Letters to the Editor

Posted: August 13, 2012

Delightful changes along the Parkway

I couldn't agree more regarding most of the points made in Patrick Kerkstra's article "Toward a more inviting Parkway for all" (Aug. 3). My wife and I are retired and live on the 2900 block of Pennsylvania Avenue. We are delighted with the significant changes that have taken place on the Parkway, especially the landscaping of the Rodin and Barnes museums, and the addition of the Sister Cities Park. We feel very fortunate to live so close to such a beautiful venue and we do take advantage of it.

The comments about the need to make the place more pedestrian-friendly are right on target. We frequently walk Pennsylvania Avenue from 29th Street to the vicinity of Sister Cities. Once we reach Spring Garden Street, on both the north and south side, our walk becomes a nightmare. The journey from the north side to the south side of the Parkway is downright dangerous. The traffic signals are most inadequate at Pennsylvania and Spring Garden. In one instance, the light is askew, so that one doesn't even know which signal applies for crossing. On the south side of the Parkway, at Spring Garden, there are no clear signals to guide one's walk.

One dissenting thought: I actually view the "homeless encampment" as a positive, reminding those of us who are more fortunate of the sufferings of others. Those people were there before the Barnes. Kerkstra implies that they should be out of the sight of visitors, thus obviating the uncomfortable feelings generated when we, the fortunate, are confronted with the paradox of poverty, substance abuse, and mental illness while trying to enjoy ourselves.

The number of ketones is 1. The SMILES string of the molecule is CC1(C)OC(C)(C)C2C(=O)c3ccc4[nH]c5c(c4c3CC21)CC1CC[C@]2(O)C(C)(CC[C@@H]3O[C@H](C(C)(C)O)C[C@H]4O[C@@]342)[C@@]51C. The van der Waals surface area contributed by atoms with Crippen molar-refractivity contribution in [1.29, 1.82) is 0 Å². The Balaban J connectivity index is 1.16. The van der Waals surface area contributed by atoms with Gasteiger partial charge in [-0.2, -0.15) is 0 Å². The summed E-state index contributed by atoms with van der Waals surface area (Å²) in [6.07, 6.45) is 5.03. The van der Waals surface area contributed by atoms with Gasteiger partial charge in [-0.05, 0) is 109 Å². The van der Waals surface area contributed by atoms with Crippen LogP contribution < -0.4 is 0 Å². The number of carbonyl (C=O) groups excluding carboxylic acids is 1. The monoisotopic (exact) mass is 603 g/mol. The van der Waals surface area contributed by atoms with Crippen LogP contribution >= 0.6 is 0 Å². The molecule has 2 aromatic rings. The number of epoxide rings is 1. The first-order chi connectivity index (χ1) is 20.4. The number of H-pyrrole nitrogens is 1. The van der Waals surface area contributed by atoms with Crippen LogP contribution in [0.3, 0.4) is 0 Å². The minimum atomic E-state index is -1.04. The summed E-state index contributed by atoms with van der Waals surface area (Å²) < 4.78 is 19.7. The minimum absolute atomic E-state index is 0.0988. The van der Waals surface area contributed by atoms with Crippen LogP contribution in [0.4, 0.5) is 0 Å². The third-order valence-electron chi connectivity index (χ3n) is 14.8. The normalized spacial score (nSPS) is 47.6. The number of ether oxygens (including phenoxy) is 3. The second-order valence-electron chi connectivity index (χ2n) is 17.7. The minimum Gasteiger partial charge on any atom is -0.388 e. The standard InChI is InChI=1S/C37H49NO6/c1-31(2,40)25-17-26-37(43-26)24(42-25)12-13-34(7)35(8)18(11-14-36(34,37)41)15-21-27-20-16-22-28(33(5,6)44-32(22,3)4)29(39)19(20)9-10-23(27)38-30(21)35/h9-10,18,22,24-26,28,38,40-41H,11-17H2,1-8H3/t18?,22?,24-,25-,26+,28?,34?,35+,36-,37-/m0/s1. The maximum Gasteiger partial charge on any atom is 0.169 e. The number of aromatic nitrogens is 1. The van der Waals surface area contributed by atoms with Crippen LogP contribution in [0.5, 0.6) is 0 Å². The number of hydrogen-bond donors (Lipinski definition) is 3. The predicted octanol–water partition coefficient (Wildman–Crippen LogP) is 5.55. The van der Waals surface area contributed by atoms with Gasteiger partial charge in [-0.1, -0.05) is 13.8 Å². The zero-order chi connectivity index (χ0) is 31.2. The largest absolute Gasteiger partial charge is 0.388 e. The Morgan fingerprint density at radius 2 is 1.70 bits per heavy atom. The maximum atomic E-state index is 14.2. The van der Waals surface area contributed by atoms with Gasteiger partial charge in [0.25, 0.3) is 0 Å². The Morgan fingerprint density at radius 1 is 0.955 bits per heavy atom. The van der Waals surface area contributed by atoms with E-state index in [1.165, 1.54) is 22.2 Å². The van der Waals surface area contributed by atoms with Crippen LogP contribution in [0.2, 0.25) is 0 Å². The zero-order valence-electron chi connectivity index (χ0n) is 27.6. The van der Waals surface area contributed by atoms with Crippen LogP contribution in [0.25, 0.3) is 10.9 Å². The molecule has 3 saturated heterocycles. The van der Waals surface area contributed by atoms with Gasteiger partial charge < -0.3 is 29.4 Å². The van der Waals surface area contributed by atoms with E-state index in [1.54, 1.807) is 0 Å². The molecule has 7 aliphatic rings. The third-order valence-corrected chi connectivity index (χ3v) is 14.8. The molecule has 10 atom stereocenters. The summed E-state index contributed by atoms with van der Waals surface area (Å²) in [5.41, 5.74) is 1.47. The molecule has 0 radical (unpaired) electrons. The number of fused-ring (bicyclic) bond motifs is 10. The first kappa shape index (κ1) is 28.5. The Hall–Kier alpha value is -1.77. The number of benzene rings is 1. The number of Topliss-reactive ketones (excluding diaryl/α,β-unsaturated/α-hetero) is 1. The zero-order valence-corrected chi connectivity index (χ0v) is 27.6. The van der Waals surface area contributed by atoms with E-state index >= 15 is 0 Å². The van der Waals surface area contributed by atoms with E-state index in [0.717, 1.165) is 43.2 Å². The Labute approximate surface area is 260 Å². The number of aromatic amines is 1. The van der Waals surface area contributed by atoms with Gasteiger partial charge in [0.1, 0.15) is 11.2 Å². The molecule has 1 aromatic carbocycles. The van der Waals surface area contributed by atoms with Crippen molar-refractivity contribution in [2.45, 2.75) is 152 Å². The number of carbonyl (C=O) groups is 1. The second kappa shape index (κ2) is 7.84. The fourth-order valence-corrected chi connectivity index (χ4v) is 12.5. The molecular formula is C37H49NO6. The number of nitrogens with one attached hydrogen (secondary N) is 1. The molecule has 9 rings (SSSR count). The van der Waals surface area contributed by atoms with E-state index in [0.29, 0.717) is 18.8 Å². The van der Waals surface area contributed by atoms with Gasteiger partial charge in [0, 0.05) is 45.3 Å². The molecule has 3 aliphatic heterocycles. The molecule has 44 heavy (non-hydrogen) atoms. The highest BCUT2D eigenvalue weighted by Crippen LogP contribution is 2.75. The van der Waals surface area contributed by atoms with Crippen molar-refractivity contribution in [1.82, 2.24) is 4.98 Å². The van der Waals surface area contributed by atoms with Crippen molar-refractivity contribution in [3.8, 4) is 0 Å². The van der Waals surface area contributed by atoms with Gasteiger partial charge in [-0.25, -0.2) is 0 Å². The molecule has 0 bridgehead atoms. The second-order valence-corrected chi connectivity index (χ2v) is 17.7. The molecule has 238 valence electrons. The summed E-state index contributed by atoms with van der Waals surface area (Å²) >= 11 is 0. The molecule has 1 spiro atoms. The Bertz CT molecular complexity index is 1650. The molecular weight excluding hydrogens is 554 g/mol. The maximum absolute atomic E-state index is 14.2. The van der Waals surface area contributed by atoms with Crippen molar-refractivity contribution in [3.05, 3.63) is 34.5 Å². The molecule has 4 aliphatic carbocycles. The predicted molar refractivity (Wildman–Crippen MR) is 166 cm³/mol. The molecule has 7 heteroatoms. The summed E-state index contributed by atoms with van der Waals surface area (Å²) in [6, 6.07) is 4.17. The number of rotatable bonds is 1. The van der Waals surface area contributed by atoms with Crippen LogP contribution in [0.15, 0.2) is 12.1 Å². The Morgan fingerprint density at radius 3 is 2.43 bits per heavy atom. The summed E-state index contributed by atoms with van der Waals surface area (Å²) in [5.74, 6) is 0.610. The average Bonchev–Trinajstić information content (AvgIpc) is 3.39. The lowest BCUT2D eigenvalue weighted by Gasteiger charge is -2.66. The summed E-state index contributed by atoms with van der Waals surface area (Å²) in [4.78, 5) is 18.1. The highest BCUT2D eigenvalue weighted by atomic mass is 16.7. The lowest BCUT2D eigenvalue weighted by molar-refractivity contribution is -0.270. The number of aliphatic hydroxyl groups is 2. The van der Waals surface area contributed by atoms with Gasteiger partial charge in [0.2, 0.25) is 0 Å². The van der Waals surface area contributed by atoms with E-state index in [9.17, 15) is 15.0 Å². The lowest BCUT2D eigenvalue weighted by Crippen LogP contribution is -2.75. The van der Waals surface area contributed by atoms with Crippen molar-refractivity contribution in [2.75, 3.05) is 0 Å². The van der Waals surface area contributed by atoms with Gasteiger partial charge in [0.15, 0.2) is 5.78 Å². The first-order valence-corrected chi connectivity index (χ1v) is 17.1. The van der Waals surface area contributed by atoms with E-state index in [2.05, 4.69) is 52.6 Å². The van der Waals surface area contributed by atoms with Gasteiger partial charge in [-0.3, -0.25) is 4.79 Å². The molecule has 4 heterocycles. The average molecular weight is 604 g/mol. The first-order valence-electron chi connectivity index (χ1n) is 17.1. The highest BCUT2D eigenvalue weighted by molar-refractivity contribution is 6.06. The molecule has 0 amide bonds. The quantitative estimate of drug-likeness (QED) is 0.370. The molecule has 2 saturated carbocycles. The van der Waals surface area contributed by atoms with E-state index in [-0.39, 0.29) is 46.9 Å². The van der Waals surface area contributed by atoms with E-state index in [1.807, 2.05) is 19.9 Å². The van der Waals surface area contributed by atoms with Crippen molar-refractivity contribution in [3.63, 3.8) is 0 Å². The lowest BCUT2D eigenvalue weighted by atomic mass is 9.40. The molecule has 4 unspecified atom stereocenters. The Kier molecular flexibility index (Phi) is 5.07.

Angelo Sgro, Philadelphia, agsgro@comcast.net

Expansion good for health of families

As a nurse at St. Christopher's Hospital for Children, I am excited and proud to be part of the $110 million expansion project ("Good to get to the root of kids' poor health," Aug. 2). Not only will the building combine new critical- and intensive-care beds, but it will also include the Center for the Urban Child, which will house several pediatric practices and specialists under one roof.

As I currently work in one of these clinics, I see many children who come through our doors whose caregivers may need extra guidance to maintain a child's health. Many children have health issues that can be overwhelming. A little education and help in organizing the child's needs can make a big difference.

Health problems could be exacerbated by environment or not knowing basic hygiene, such as brushing one's teeth properly. Those things could escalate illness and cause trips to the emergency room. Assigning these children and families a "medical host" who will follow them through their health-care needs will help the child have continuity of care and maintain the best possible health.

Beth Kain, Rockledge, kainfam23@comcast.net

Encouraging criminal-justice shift

Thank you, Emilie Lounsberry, for your article "Policy trend: Fewer inmates, more treatment" (Aug. 2). It is encouraging to know that a policy shift is occurring in Harrisburg in regards to the "lock-them-up approach" that has dominated the country's criminal-justice system since the beginning of the War On Drugs. We should all be alarmed at the number of nonviolent citizens who are currently incarcerated.

If this paradigm shift is to take hold, we must continue to hold legislatures and communities accountable for the rehabilitation of their citizens. There needs to be meaningful criminal-justice reform and adequate funding for those interventions. Gov. Corbett should prioritize and restore funding to local substance-abuse programs. Communities need to soften their not-in-my-backyard stances and allow nonviolent offenders access to the resources that support successful reintegration into those communities.

Natalie Jordan, Yeadon

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